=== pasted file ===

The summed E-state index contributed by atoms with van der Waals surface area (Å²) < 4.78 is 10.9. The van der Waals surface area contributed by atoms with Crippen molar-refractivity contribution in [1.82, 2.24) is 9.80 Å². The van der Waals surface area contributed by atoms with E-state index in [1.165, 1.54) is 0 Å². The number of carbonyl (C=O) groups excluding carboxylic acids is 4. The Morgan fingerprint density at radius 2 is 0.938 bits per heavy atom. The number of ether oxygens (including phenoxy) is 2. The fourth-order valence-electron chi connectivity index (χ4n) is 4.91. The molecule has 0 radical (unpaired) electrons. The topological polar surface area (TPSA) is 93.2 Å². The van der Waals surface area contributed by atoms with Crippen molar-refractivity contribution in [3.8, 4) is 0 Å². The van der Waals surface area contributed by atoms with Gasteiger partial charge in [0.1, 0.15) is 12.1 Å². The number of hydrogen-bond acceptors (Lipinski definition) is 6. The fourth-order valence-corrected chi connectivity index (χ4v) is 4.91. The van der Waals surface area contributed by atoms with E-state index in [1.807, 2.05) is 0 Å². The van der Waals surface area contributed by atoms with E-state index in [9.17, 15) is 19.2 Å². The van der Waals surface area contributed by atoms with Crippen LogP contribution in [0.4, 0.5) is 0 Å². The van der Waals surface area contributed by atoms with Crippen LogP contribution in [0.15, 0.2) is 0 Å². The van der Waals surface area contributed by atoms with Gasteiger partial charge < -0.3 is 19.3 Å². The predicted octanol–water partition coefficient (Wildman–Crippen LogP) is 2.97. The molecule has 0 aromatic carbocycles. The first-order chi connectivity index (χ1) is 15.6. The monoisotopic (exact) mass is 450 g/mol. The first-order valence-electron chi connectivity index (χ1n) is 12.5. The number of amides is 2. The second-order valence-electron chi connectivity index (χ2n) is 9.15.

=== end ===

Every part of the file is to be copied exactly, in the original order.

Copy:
The summed E-state index contributed by atoms with van der Waals surface area (Å²) < 4.78 is 10.9. The van der Waals surface area contributed by atoms with Crippen molar-refractivity contribution in [1.82, 2.24) is 9.80 Å². The van der Waals surface area contributed by atoms with E-state index in [1.165, 1.54) is 0 Å². The number of carbonyl (C=O) groups excluding carboxylic acids is 4. The Morgan fingerprint density at radius 2 is 0.938 bits per heavy atom. The number of ether oxygens (including phenoxy) is 2. The fourth-order valence-electron chi connectivity index (χ4n) is 4.91. The molecule has 0 radical (unpaired) electrons. The topological polar surface area (TPSA) is 93.2 Å². The van der Waals surface area contributed by atoms with Crippen molar-refractivity contribution in [3.8, 4) is 0 Å². The van der Waals surface area contributed by atoms with Gasteiger partial charge in [0.1, 0.15) is 12.1 Å². The number of hydrogen-bond acceptors (Lipinski definition) is 6. The fourth-order valence-corrected chi connectivity index (χ4v) is 4.91. The van der Waals surface area contributed by atoms with E-state index in [1.807, 2.05) is 0 Å². The van der Waals surface area contributed by atoms with E-state index in [9.17, 15) is 19.2 Å². The van der Waals surface area contributed by atoms with Crippen LogP contribution in [0.4, 0.5) is 0 Å². The van der Waals surface area contributed by atoms with Crippen LogP contribution in [0.15, 0.2) is 0 Å². The van der Waals surface area contributed by atoms with Gasteiger partial charge < -0.3 is 19.3 Å². The predicted octanol–water partition coefficient (Wildman–Crippen LogP) is 2.97. The molecule has 0 aromatic carbocycles. The first-order chi connectivity index (χ1) is 15.6. The monoisotopic (exact) mass is 450 g/mol. The first-order valence-electron chi connectivity index (χ1n) is 12.5. The number of amides is 2. The second-order valence-electron chi connectivity index (χ2n) is 9.15.